(Bloomberg) -- Venezuela’s congress approved a new electoral board Thursday dominated by senior figures from the socialist regime, including two who are sanctioned by the US Treasury.
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The appointments include former comptroller Elvis Amoroso, a close ally of President Nicolás Maduro. Amoroso was responsible for barring key opposition leaders from running, including their front-runner María Corina Machado.
Other appointments include two little-known opposition figures, Juan Carlos Delpino and Aimé Nogal, who may struggle to stand up to government pressure ahead of the 2024 presidential election.
However, many in the opposition had feared worse, and had expected to be stripped of one of their two seats on the five-member board.
The government is under pressure to hold fair presidential elections next year, with the US offering to temporarily lift crippling economic sanctions in exchange. Maduro is widely expected to run for a third six-year term next year.
Maduro needs the new board to run elections to a standard that could legitimize him internationally after years of economic restrictions and being ostracized by world leaders. He has yet to set a date for the vote or invite international observers.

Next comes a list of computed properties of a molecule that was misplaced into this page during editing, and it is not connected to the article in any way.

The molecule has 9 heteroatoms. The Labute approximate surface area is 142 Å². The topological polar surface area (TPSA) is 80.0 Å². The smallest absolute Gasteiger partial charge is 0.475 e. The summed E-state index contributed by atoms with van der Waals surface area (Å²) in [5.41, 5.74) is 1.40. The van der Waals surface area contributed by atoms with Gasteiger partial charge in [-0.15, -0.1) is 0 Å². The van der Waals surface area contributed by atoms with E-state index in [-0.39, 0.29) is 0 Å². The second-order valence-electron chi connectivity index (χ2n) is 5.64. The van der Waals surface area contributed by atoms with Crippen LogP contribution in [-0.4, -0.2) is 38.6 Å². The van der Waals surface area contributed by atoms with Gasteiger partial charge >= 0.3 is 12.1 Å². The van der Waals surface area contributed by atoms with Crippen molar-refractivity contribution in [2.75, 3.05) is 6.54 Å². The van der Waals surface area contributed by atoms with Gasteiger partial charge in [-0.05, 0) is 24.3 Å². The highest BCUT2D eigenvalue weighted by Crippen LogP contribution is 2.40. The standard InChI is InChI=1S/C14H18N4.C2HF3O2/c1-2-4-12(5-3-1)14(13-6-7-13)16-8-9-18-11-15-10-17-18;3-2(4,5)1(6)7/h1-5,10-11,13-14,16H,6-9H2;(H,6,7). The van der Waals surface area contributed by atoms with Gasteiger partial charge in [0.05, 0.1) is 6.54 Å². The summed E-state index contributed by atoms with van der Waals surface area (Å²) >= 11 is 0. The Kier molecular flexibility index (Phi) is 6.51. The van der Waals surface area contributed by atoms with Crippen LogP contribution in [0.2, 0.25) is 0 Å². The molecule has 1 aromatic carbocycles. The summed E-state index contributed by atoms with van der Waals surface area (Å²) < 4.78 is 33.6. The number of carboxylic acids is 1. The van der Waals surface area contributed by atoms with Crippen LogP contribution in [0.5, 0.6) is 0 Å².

A credible electoral board is also key to getting Venezuelans to vote after a decade of elections marred by accusations of fraud and government meddling.
Read more: Venezuela and US in Talks Over Possible Easing of Sanctions
The presence of the government loyalists on the board shows that the government “must use whatever institutional tools they have” to ensure success in the vote, said Caracas-based political analyst Ana Milagros Parra.
As well as Amoroso, the new board contains two other government figures: former National Assembly secretary Rosalba Gil, and Carlos Quintero, who has previously served on the electoral authority.
Amoroso and Quintero were put on a list of Venezuelan officials sanctioned by the US in 2017 for “undermining electoral processes, media censorship, or corruption in government-administered food programs in Venezuela.”
The sanctions mean that any assets they have in the US are frozen, and US citizens are “generally prohibited from dealing with them”.
The Maduro government is currently engaged in direct, preliminary talks with the US to discuss about the possibility to ease some or all sanctions in unison in exchange for guarantees for a free and fair presidential election in 2024.
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